UBC Graduate Research

The Landscape of Emerging Randomized Clinical Trial Evidence for COVID-19 Disease Stages : A Systematic Review of Global Trial Registries Dillman, Alison; Zoratti, Michael J.; Park, Jay J. H.; Hsu, Grace; Dron, Louis; Smith, Gerald; Harari, Ofir; Rayner, Craig R.; Zannat, Noor-E; Gupta, Alind; Mackay, Eric; Arora, Paul; Lee, Zelyn; Mills, Edward J.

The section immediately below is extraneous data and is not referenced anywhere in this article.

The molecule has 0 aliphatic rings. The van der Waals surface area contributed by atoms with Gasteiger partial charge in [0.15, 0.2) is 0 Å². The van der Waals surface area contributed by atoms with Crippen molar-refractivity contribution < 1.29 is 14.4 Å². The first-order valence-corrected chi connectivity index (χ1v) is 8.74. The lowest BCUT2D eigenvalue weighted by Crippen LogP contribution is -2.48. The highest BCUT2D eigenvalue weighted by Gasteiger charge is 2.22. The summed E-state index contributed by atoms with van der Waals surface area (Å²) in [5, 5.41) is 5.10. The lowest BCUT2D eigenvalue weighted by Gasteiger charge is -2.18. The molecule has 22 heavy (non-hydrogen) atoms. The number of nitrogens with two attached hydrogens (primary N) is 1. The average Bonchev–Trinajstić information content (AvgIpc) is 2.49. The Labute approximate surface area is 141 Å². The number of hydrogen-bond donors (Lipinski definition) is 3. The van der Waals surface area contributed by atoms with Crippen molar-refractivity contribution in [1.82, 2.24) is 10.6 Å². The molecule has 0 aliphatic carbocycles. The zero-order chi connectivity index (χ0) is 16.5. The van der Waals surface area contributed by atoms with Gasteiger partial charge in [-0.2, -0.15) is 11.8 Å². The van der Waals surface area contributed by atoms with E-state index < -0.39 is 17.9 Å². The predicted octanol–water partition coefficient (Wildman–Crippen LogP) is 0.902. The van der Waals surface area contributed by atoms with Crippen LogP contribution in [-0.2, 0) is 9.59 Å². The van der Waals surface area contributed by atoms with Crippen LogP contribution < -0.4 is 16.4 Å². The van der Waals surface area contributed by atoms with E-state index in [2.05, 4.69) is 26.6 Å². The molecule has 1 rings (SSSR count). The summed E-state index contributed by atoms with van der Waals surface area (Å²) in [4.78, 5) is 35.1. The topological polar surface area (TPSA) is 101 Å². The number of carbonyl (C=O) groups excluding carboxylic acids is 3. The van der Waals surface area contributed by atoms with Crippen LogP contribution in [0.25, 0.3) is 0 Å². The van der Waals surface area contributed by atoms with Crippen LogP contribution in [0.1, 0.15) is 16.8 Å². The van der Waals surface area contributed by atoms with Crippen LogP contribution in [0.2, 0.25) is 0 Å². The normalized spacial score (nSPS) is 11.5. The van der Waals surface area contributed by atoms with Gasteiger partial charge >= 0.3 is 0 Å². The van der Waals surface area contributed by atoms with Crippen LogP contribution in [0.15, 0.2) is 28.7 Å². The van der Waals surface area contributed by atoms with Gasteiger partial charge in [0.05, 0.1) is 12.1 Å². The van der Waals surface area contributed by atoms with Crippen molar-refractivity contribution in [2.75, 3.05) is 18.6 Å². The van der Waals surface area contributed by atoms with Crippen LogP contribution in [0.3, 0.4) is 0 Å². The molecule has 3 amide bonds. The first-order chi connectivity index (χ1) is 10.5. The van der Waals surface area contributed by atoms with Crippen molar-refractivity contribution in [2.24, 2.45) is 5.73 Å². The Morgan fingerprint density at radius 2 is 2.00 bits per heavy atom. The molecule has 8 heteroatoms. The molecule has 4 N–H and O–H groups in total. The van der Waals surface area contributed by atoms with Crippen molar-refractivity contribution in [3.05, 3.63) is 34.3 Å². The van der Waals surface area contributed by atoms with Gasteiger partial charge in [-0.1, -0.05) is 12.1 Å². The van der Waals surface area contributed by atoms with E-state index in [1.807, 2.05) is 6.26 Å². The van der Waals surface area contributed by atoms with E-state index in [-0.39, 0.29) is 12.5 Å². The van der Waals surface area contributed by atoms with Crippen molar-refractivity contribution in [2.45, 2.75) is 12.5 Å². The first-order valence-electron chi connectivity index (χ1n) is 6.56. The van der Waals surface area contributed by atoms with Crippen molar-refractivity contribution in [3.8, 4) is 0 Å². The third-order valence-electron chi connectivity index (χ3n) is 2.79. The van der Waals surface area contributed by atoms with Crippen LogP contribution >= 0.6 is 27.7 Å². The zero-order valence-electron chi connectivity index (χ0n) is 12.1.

Purpose: A multitude of randomized controlled trials (RCTs) have emerged in response to the novel coronavirus disease (COVID-19) pandemic. Understanding the distribution of trials among various settings is important to guide future research priorities and efforts. The purpose of this review was to describe the emerging evidence base of COVID-19 RCTs by stages of disease progression, from pre-exposure to hospitalization. Methods: We collated trial data across international registries: ClinicalTrials.gov; International Standard Randomised Controlled Trial Number Registry; Chinese Clinical Trial Registry; Clinical Research Information Service; EU Clinical Trials Register; Iranian Registry of Clinical Trials; Japan Primary Registries Network; German Clinical Trials Register (up to 7 October 2020). Active COVID-19 RCTs in international registries were eligible for inclusion. We extracted trial status, intervention(s), control, sample size, and clinical context to generate descriptive frequencies, network diagram illustrations, and statistical analyses including odds ratios and the Mann–Whitney U-test. Results: Our search identified 11503 clinical trials registered for COVID-19 and identified 2388 RCTs. After excluding 45 suspended RCTs and 480 trials with unclear or unreported disease stages, 1863 active RCTs were included and categorized into four broad disease stages: pre-exposure (n=107); post-exposure (n=208); outpatient treatment (n=266); hospitalization, including the intensive care unit (n=1376). Across all disease stages, most trials had two arms (n=1500/1863, 80.52%), most often included (hydroxy)chloroquine (n=271/ 1863, 14.55%) and were US-based (n=408/1863, 21.90%). US-based trials had lower odds of including (hydroxy)chloroquine than trials in other countries (OR: 0.63, 95% CI: 0.45–0.90) and similar odds of having two arms compared to other geographic regions (OR: 1.05, 95% CI: 0.80–1.38). Conclusion: There is a marked difference in the number of trials across settings, with limited studies on non-hospitalized persons. Focus on pre- and post-exposure, and outpatients, is worthwhile as a means of reducing infections and lessening the health, social, and economic burden of COVID-19.

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